This week, the books we have been reading in the library have all been about the moon. And in a curious stroke of coincidence (the books were chosen randomly), rabbits feature in two of them!
Each of the books offers a gentle story, full of folklore about dreams and the night sky, though the children would not be swayed by my suggestion that the moon might be made of cheese (I was told it was ‘an old joke’) – the early teaching of science is obviously setting folk and fairy tales to rights as I was strenuously told that it is made of rock.
See what you think, and enjoy the following reviews!
The Mouse Who Ate the Moon, by Petr Horáček. Published by Walker Books.
When a little piece of the moon falls from the sky, Little Mouse can’t resist a little nibble. And another … Soon the moon is no longer round. What will happen to it now?
This ‘peep-through’ story book was very popular with the children. The strategic little holes and creatively cut pages helped add to the intrigue in the book as Little Mouse worries that she’s actually eaten a piece of the moon, despite her friends’ reassurance that this is very unlikely. The children also insisted that the mouse was not eating the moon (I will resist a spoiler here as to what it’s actually eating!) and gave good reasons why they believed it was something else.
The illustrations are delightful, full of colour and an almost 3-D quality, complementing the text well, and the page layouts are clean and engaging, encouraging the children to try to infer what might be happening. We enjoyed this book and I think we will be going back to it often!
Before I Wake Up, by Brita Teckentrup, published by Prestel Verlag.
Where can you go to in your dreams? A little girl and her lion friend find out in this magical story.
In these pages, we travel with the young female protagonist through the worlds of her dreams – swimming in oceans, riding through jungles and meeting all sorts of characters. The moon acts as a kind of hot-air balloon, pulling the girl to different scenarios in her bed, which is the basket. Her constant companion – a loving lion – keeps her safe and watches carefully as she has her adventures.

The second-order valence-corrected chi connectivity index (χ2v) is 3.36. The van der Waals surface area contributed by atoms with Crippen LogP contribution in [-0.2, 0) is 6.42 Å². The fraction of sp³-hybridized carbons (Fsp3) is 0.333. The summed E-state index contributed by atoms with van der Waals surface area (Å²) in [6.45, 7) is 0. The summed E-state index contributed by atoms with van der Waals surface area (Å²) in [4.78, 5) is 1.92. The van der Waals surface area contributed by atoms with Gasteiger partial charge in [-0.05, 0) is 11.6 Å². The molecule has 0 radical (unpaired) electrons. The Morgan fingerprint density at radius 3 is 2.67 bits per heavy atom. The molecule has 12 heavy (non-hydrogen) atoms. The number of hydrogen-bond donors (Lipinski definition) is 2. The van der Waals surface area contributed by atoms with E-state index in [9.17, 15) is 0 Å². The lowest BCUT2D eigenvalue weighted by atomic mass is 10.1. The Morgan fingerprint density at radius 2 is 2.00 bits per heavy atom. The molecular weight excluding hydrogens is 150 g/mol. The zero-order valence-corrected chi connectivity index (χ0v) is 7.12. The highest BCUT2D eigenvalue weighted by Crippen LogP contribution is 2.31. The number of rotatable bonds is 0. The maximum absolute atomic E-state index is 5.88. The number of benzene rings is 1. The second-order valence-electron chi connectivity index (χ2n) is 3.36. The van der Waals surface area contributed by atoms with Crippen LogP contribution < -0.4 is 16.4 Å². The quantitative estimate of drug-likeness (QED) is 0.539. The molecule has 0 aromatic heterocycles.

As always, Brita Teckentrup’s illustrations are a joy to behold. She adds so much depth and detail to her collage-like pictures that you could spend ages noticing new things. The palette she uses in this particular book is of muted colours to reflect the different world of dreams and to emphasise that these journeys are taking place at night in the imagination. Some of the spreads blur features, representing, perhaps, the transitional stages between dreams, with old images fading and new ones replacing them. The entire book is like one, beautiful dream and is soothing to read and look at.
Luna and the Moon Rabbit, by Camille Whitcher. Published by Salariya and Scribblers
Winner of the Stratford-Salariya Picture Book Prize
Inspired by Asian folklore, this is the magical tale of a young girl called Luna who befriends the giant rabbit who lives in the Moon and goes with it on a soothing, dreamlike adventure.
We’ve all heard of the Man in the Moon (haven’t we? most of the children hadn’t!) but a Moon Rabbit was a new revelation to me today when I read this lovely book. Apparently, in China and other Asian countries, there is a myth that a rabbit lives in the moon, with its pestle and mortar. This picture book follows this tale, beginning with the appropriately named Luna looking at the moon with her grandmother, who tells her that the rabbit will visit those who leave a rice cake out for them. Luna does this and, to her amazement, the rabbit comes to take her on a moonlit adventure.
The illustrations in this story are beautiful and contrast darkness and light superbly. The chiaroscuro not only reflects the opposites of black and white or silver, but conveys a peaceful atmosphere in this book. The later addition of the cheery yellow of dandelions brightens up the book, like muted suns.
All of these stories are perfect story for bedtime – in fact, one little girl in Reception fell asleep listening to them and didn’t wake up for over an hour!
As an extension, I asked the children in Year 2 today to draw pictures based on one of the books. I said they could change the story lines or characters if they wished and come up with their own versions. The children were thrilled to do this and the following are some of the gorgeous pictures they did.